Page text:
Sunday, November 1, 2009
Germany's Secular Bear Market
Looking at some international stock index charts this weekend and Germany's secular long-term bear market chart looked interesting to me due to potential symmetry. Those bearish on America need to remember that Europe is in as much trouble as we are economically, for fiscal, export-related, debt and property bubble-related reasons. This is why, as a Gold bull, I have no problem anticipating a U.S. Dollar rally. When comparing ol' Uncle Buck to other paper currencies, I have no issue with the Dollar rising and falling relative to other currencies.
Yes, the U.S. Dollar is in greater trouble when one steps back and looks at the "bigger" picture. This is because we are going to lose our reserve currency status in the world during this secular bear market cycle. However, all paper currencies are sinking relative to Gold right now. Not always, not forever, but until the Dow to Gold ratio gets to 2 or less, this will continue. Why? Because we are in a secular (i.e. measured in decades) bear market and this is what happens during these periods. Confidence evaporates, money/debt printing occurs by panicked governments, and uncertainty reigns (i.e. things good for the Gold price). Nothing radical or exceptional, just repetition of a long-term cycle. Not the end of the world, just a time to be invested in physical Gold instead of stocks (unless one is a good trader that can catch the ups and downs of a long-term bear market).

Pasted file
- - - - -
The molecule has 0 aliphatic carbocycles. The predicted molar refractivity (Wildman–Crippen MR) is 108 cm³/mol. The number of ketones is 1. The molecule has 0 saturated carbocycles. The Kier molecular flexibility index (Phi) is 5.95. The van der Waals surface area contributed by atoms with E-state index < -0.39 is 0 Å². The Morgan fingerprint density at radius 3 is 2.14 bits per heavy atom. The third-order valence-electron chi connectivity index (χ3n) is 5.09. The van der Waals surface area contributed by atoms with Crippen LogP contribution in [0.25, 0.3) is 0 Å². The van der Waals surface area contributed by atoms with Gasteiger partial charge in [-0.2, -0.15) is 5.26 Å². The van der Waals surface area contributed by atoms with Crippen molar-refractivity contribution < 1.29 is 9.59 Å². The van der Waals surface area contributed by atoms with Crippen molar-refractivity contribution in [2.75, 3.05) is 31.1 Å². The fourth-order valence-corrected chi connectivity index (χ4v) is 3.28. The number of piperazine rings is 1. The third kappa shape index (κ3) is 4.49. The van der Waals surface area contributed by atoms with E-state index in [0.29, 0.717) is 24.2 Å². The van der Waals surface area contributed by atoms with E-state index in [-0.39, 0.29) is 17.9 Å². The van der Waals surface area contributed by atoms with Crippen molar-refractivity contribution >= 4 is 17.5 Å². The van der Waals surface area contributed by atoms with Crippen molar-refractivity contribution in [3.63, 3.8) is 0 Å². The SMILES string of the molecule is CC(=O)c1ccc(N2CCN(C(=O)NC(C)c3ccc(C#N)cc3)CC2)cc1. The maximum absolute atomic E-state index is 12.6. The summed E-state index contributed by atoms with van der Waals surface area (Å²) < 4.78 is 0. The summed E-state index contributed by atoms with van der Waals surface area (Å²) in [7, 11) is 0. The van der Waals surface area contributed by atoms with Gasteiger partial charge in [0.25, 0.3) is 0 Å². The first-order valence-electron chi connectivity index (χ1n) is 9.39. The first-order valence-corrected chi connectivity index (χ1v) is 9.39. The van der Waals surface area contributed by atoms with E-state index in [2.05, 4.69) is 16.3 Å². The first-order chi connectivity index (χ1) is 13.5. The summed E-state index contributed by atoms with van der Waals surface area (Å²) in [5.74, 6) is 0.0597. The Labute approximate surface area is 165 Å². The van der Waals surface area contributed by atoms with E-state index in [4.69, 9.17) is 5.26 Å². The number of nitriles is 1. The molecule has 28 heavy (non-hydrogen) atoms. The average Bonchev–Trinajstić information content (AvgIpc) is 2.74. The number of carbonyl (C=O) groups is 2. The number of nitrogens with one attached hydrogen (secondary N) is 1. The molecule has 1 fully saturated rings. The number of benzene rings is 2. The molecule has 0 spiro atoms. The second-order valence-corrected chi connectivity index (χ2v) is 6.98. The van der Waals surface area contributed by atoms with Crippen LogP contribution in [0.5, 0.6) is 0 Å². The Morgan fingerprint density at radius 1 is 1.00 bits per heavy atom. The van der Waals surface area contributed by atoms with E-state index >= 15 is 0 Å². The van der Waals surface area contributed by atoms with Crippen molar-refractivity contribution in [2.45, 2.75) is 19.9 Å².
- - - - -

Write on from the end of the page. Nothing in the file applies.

Anyhoo, here's a 20 year weekly candlestick chart of the German DAX Composite Index ($DAX) with my thoughts on it:
I think 2011 would be a reasonable time to end the current cyclical bear bear market in general stocks for major economies around the world. This could also be a good time frame for a nominal low for the secular bear, though an inflation-adjusted lower low may then be in the cards a few years later. Coincidentally, 2011 could also reflect the secular high in the Gold price it if decides to start going parabolic. There's a Martin Armstrong major cycle bottom due in mid-2011, which also colors my views somewhat (say what you will about him). For now, it is all academic discussion with no current practical applicability, as I have no plans on going long any non-Gold stocks any time soon (I may not be able to resist the urge to go short again soon on general stocks, though).
In the mean time, Germans (like Americans) who are not into shorting stock markets are better off trading in their Euros for physical Gold (following is a 3.5 year ratio chart of the price of Gold [$GOLD] divided by the Euro currency index [$XEU]):